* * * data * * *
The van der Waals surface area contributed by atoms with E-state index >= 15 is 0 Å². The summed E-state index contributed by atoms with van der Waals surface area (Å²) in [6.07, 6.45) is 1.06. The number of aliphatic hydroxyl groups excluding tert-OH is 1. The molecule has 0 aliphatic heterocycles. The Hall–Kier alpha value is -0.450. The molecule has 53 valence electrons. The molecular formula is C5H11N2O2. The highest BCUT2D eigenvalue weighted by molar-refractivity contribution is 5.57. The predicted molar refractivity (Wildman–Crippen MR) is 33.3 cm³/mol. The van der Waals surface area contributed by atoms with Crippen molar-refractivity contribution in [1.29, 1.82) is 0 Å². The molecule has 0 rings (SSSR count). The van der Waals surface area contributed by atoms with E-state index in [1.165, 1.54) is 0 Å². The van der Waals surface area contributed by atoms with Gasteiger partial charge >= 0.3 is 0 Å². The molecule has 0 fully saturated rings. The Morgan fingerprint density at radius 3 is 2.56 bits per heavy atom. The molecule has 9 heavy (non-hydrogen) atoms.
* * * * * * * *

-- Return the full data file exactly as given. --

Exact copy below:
The van der Waals surface area contributed by atoms with E-state index >= 15 is 0 Å². The summed E-state index contributed by atoms with van der Waals surface area (Å²) in [6.07, 6.45) is 1.06. The number of aliphatic hydroxyl groups excluding tert-OH is 1. The molecule has 0 aliphatic heterocycles. The Hall–Kier alpha value is -0.450. The molecule has 53 valence electrons. The molecular formula is C5H11N2O2. The highest BCUT2D eigenvalue weighted by molar-refractivity contribution is 5.57. The predicted molar refractivity (Wildman–Crippen MR) is 33.3 cm³/mol. The van der Waals surface area contributed by atoms with Crippen molar-refractivity contribution in [1.29, 1.82) is 0 Å². The molecule has 0 rings (SSSR count). The van der Waals surface area contributed by atoms with E-state index in [1.165, 1.54) is 0 Å². The van der Waals surface area contributed by atoms with Gasteiger partial charge >= 0.3 is 0 Å². The molecule has 0 fully saturated rings. The Morgan fingerprint density at radius 3 is 2.56 bits per heavy atom. The molecule has 9 heavy (non-hydrogen) atoms.